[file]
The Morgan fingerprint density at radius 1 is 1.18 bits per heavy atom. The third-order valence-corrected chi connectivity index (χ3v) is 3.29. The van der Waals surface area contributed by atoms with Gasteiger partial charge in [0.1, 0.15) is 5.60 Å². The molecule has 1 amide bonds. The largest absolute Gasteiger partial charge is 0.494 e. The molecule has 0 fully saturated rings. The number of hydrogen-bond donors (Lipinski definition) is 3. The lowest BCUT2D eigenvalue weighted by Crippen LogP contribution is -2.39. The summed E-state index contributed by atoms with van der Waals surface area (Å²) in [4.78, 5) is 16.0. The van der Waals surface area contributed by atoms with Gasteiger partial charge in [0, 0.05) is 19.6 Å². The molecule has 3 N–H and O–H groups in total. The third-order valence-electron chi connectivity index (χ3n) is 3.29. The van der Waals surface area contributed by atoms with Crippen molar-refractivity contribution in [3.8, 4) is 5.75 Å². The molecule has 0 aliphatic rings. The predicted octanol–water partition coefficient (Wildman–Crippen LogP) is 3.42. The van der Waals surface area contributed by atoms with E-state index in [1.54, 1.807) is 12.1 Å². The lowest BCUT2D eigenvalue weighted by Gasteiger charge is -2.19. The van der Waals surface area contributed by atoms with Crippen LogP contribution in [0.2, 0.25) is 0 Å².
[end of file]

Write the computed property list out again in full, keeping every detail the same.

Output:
The Morgan fingerprint density at radius 1 is 1.18 bits per heavy atom. The third-order valence-corrected chi connectivity index (χ3v) is 3.29. The van der Waals surface area contributed by atoms with Gasteiger partial charge in [0.1, 0.15) is 5.60 Å². The molecule has 1 amide bonds. The largest absolute Gasteiger partial charge is 0.494 e. The molecule has 0 fully saturated rings. The number of hydrogen-bond donors (Lipinski definition) is 3. The lowest BCUT2D eigenvalue weighted by Crippen LogP contribution is -2.39. The summed E-state index contributed by atoms with van der Waals surface area (Å²) in [4.78, 5) is 16.0. The van der Waals surface area contributed by atoms with Gasteiger partial charge in [0, 0.05) is 19.6 Å². The molecule has 3 N–H and O–H groups in total. The third-order valence-electron chi connectivity index (χ3n) is 3.29. The van der Waals surface area contributed by atoms with Crippen molar-refractivity contribution in [3.8, 4) is 5.75 Å². The molecule has 0 aliphatic rings. The predicted octanol–water partition coefficient (Wildman–Crippen LogP) is 3.42. The van der Waals surface area contributed by atoms with E-state index in [1.54, 1.807) is 12.1 Å². The lowest BCUT2D eigenvalue weighted by Gasteiger charge is -2.19. The van der Waals surface area contributed by atoms with Crippen LogP contribution in [0.2, 0.25) is 0 Å².